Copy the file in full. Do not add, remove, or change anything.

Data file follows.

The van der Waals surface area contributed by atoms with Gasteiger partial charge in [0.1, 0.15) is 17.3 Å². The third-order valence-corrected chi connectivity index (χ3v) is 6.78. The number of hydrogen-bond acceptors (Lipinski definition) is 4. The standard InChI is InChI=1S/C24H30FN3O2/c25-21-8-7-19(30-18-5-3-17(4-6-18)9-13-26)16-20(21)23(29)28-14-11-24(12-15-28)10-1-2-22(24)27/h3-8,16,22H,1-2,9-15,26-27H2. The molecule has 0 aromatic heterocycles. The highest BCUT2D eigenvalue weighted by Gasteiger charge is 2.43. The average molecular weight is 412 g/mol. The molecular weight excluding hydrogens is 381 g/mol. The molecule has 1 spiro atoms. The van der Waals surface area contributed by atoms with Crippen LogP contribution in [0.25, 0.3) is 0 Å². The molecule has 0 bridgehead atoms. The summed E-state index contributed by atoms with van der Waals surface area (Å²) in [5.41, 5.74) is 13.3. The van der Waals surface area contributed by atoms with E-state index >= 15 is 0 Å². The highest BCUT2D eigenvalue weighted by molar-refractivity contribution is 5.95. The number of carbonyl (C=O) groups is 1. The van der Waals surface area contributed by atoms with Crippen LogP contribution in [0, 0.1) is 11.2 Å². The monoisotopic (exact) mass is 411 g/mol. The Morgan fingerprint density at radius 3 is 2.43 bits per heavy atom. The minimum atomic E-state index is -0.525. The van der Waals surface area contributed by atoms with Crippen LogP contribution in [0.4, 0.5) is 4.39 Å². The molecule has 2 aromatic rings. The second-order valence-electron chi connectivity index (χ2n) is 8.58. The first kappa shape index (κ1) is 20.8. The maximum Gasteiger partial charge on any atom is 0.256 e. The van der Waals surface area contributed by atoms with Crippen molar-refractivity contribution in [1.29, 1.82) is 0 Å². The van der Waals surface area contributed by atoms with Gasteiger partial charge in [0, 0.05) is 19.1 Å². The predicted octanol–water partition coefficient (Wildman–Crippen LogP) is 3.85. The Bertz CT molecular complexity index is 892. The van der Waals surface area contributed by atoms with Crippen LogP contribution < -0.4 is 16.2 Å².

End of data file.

The van der Waals surface area contributed by atoms with Gasteiger partial charge in [0.1, 0.15) is 17.3 Å². The third-order valence-corrected chi connectivity index (χ3v) is 6.78. The number of hydrogen-bond acceptors (Lipinski definition) is 4. The standard InChI is InChI=1S/C24H30FN3O2/c25-21-8-7-19(30-18-5-3-17(4-6-18)9-13-26)16-20(21)23(29)28-14-11-24(12-15-28)10-1-2-22(24)27/h3-8,16,22H,1-2,9-15,26-27H2. The molecule has 0 aromatic heterocycles. The highest BCUT2D eigenvalue weighted by Gasteiger charge is 2.43. The average molecular weight is 412 g/mol. The molecular weight excluding hydrogens is 381 g/mol. The molecule has 1 spiro atoms. The van der Waals surface area contributed by atoms with Crippen LogP contribution in [0.25, 0.3) is 0 Å². The molecule has 0 bridgehead atoms. The summed E-state index contributed by atoms with van der Waals surface area (Å²) in [5.41, 5.74) is 13.3. The van der Waals surface area contributed by atoms with E-state index >= 15 is 0 Å². The highest BCUT2D eigenvalue weighted by molar-refractivity contribution is 5.95. The number of carbonyl (C=O) groups is 1. The van der Waals surface area contributed by atoms with Crippen LogP contribution in [0, 0.1) is 11.2 Å². The monoisotopic (exact) mass is 411 g/mol. The Morgan fingerprint density at radius 3 is 2.43 bits per heavy atom. The minimum atomic E-state index is -0.525. The van der Waals surface area contributed by atoms with Crippen LogP contribution in [0.4, 0.5) is 4.39 Å². The molecule has 2 aromatic rings. The second-order valence-electron chi connectivity index (χ2n) is 8.58. The first kappa shape index (κ1) is 20.8. The maximum Gasteiger partial charge on any atom is 0.256 e. The van der Waals surface area contributed by atoms with Crippen molar-refractivity contribution in [1.29, 1.82) is 0 Å². The van der Waals surface area contributed by atoms with Gasteiger partial charge in [0, 0.05) is 19.1 Å². The predicted octanol–water partition coefficient (Wildman–Crippen LogP) is 3.85. The Bertz CT molecular complexity index is 892. The van der Waals surface area contributed by atoms with Crippen LogP contribution < -0.4 is 16.2 Å².